article-5_risk-factors_pic-5RISK FACTOR 6: SOCIAL ISOLATION
Children whose special health care needs may have fewer friends than other children their age and thus may miss out on the chance for free play in an outdoor setting. At the same time, they may also be excluded from team sports because others believe they won’t contribute to victory. “Who doesn’t remember being picked last for the team?” says Shriver. “We need to model sports and recreation that are inclusive and find sports and fitness programs that are for all ability levels, not just the best ability levels.” Unless given a chance to engage in either structured or unstructured physical activity, children with special needs are likely to be inactive. Special Olympics research has shows that the social aspect of sports is one of the main reasons athletes become involved. In addition to its programming for athletes with intellectual disabilities, the organization developed Unified Sports, providing its athletes with the opportunity to play on teams with “partners” or athletes without disabilities.

Most children in our culture have access to a mind-boggling assortment of sedentary diversions like television, video games and computers. Those amusements can feel heaven-sent to families whose children are prevented from participating in other activities and they are often used to provide “down time” for overstressed parents and children alike. At the same time though, screen time is strongly associated with obesity. “If a child is less engaged in physical activity than they’re more engaged in sedentary behavior. It’s an either/or. The more you get them on the side of activity, the less time they have for screen time and other sedentary behaviors,” saysDr. Rimmer.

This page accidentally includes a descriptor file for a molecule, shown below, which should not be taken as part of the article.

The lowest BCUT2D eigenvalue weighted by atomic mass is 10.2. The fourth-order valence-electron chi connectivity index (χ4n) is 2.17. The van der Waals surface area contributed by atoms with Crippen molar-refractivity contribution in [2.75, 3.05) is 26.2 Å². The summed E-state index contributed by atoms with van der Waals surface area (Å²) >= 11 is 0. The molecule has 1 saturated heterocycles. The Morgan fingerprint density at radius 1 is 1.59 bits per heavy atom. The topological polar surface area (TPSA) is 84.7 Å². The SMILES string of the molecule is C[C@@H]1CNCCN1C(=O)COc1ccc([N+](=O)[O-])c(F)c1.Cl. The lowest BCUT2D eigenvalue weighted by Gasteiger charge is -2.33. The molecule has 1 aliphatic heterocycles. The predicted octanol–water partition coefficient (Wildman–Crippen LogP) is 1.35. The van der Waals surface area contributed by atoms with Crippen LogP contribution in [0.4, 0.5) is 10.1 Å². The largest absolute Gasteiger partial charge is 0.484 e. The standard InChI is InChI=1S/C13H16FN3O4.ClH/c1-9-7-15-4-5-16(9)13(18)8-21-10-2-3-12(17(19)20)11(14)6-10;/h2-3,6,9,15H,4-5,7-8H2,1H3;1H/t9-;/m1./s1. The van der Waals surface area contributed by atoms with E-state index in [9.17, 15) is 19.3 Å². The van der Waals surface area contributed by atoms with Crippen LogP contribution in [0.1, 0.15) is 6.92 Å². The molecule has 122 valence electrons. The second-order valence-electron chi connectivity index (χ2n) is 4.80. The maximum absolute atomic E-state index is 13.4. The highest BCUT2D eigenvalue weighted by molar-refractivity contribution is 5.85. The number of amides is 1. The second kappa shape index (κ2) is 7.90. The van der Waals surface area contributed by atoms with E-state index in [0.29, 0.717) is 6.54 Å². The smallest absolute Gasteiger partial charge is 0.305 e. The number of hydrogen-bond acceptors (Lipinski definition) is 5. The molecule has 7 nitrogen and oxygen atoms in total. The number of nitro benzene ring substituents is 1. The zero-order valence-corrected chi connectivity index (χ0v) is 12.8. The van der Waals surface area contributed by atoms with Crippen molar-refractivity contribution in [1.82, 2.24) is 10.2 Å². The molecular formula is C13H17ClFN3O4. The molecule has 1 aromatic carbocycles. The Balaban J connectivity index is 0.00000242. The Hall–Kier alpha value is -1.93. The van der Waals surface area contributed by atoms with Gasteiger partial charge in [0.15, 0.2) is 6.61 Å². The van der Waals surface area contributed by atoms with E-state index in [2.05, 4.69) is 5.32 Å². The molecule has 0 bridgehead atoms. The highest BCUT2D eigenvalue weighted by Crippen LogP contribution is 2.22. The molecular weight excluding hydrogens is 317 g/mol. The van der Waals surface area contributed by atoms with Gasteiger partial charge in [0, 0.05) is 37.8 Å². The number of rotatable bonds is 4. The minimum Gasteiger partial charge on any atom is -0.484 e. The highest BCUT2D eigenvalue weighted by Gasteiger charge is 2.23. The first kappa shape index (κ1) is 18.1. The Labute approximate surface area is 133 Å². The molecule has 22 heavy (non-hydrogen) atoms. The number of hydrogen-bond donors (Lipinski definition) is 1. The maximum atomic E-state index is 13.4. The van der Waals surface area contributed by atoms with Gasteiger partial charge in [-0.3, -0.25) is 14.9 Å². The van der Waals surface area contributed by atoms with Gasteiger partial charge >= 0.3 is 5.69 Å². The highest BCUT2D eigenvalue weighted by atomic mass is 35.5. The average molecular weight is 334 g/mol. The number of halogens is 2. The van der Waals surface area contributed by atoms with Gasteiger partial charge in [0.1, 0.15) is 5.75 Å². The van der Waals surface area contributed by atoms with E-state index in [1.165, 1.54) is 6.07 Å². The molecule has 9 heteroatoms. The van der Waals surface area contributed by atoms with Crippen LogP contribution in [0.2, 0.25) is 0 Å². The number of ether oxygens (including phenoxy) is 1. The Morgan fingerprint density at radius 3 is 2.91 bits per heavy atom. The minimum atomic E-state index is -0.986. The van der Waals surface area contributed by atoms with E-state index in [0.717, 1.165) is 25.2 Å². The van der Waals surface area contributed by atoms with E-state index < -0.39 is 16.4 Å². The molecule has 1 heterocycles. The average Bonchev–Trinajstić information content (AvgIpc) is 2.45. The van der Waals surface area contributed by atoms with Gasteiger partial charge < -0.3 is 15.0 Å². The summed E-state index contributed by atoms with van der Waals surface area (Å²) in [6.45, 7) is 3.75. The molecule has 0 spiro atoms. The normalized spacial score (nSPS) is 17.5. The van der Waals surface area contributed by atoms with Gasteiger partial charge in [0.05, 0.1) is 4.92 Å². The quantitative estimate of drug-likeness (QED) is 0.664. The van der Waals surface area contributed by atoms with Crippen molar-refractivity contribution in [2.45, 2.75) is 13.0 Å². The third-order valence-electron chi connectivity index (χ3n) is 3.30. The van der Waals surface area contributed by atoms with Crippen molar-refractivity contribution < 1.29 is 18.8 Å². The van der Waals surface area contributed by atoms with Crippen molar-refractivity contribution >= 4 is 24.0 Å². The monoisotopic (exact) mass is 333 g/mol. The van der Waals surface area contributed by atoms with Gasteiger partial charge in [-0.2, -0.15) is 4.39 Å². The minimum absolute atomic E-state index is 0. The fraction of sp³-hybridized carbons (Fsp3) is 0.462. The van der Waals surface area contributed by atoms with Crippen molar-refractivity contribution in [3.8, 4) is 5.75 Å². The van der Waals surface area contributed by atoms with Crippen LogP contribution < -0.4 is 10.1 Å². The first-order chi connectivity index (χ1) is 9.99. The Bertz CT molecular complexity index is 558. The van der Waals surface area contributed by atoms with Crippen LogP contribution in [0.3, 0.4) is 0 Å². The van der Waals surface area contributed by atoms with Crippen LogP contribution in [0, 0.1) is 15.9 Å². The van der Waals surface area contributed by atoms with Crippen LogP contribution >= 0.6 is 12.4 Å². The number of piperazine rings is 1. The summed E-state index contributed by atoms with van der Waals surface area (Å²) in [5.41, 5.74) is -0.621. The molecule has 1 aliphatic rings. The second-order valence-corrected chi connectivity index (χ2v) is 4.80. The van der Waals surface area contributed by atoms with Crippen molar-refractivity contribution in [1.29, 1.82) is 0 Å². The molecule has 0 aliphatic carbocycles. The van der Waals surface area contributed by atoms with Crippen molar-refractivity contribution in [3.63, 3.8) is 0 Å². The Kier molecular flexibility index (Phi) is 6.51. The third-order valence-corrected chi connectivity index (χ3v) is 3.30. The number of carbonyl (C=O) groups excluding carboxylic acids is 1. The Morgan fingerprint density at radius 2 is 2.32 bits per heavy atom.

While the reasons for this are not fully understood, studies have found that television viewing lowers the rate of children’s metabolism more than resting does. At the same time, television viewers are exposed to a steady bombardment of advertisements for soda, snack foods, fast foods, and candy which is one reason people tend to snack while in front of the television. “Childhood obesity is almost directly correlated with the amount of time children spend in front of computers and televisions,”says Dr. Fox.